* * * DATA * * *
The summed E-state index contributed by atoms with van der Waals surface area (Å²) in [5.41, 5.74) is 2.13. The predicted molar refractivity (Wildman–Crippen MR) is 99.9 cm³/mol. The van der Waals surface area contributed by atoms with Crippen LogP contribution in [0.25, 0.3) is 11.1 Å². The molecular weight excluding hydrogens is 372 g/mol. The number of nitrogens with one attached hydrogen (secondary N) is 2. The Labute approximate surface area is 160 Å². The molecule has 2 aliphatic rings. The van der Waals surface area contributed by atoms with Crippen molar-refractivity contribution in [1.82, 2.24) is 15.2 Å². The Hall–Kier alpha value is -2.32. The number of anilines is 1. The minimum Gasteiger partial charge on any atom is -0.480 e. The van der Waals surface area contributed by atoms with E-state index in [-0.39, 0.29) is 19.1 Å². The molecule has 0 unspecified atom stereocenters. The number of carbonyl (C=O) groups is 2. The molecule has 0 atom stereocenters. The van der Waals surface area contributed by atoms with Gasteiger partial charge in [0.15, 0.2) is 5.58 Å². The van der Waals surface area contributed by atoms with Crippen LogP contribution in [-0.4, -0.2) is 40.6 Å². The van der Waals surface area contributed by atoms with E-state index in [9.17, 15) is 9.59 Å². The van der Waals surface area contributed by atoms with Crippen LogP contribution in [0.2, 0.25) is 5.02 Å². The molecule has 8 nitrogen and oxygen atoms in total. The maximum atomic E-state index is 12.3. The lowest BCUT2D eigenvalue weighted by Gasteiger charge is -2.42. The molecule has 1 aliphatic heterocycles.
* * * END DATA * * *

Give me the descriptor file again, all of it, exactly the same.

The summed E-state index contributed by atoms with van der Waals surface area (Å²) in [5.41, 5.74) is 2.13. The predicted molar refractivity (Wildman–Crippen MR) is 99.9 cm³/mol. The van der Waals surface area contributed by atoms with Crippen LogP contribution in [0.25, 0.3) is 11.1 Å². The molecular weight excluding hydrogens is 372 g/mol. The number of nitrogens with one attached hydrogen (secondary N) is 2. The Labute approximate surface area is 160 Å². The molecule has 2 aliphatic rings. The van der Waals surface area contributed by atoms with Crippen molar-refractivity contribution in [1.82, 2.24) is 15.2 Å². The Hall–Kier alpha value is -2.32. The number of anilines is 1. The minimum Gasteiger partial charge on any atom is -0.480 e. The van der Waals surface area contributed by atoms with E-state index in [-0.39, 0.29) is 19.1 Å². The molecule has 0 unspecified atom stereocenters. The number of carbonyl (C=O) groups is 2. The molecule has 0 atom stereocenters. The van der Waals surface area contributed by atoms with Gasteiger partial charge in [0.15, 0.2) is 5.58 Å². The van der Waals surface area contributed by atoms with Crippen LogP contribution in [-0.4, -0.2) is 40.6 Å². The van der Waals surface area contributed by atoms with E-state index in [9.17, 15) is 9.59 Å². The van der Waals surface area contributed by atoms with Crippen LogP contribution in [0.2, 0.25) is 5.02 Å². The molecule has 8 nitrogen and oxygen atoms in total. The maximum atomic E-state index is 12.3. The lowest BCUT2D eigenvalue weighted by Gasteiger charge is -2.42. The molecule has 1 aliphatic heterocycles.